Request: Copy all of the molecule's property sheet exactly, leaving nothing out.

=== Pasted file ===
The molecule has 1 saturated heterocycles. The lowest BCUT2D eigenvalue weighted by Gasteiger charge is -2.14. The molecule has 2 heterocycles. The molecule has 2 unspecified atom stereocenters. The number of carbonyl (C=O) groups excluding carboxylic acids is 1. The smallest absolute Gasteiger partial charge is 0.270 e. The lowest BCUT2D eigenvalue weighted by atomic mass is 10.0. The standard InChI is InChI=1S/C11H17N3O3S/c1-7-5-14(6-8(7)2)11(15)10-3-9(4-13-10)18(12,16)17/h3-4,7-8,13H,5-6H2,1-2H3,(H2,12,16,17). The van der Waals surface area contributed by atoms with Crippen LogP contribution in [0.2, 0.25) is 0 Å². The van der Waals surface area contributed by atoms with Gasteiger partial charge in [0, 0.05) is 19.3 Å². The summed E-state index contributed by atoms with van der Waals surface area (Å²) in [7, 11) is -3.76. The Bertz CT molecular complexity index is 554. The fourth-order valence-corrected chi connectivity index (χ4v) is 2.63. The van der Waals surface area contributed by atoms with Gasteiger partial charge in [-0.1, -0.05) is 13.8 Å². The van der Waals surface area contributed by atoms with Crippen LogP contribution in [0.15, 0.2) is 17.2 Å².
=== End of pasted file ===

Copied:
The molecule has 1 saturated heterocycles. The lowest BCUT2D eigenvalue weighted by Gasteiger charge is -2.14. The molecule has 2 heterocycles. The molecule has 2 unspecified atom stereocenters. The number of carbonyl (C=O) groups excluding carboxylic acids is 1. The smallest absolute Gasteiger partial charge is 0.270 e. The lowest BCUT2D eigenvalue weighted by atomic mass is 10.0. The standard InChI is InChI=1S/C11H17N3O3S/c1-7-5-14(6-8(7)2)11(15)10-3-9(4-13-10)18(12,16)17/h3-4,7-8,13H,5-6H2,1-2H3,(H2,12,16,17). The van der Waals surface area contributed by atoms with Crippen LogP contribution in [0.2, 0.25) is 0 Å². The van der Waals surface area contributed by atoms with Gasteiger partial charge in [0, 0.05) is 19.3 Å². The summed E-state index contributed by atoms with van der Waals surface area (Å²) in [7, 11) is -3.76. The Bertz CT molecular complexity index is 554. The fourth-order valence-corrected chi connectivity index (χ4v) is 2.63. The van der Waals surface area contributed by atoms with Gasteiger partial charge in [-0.1, -0.05) is 13.8 Å². The van der Waals surface area contributed by atoms with Crippen LogP contribution in [0.15, 0.2) is 17.2 Å².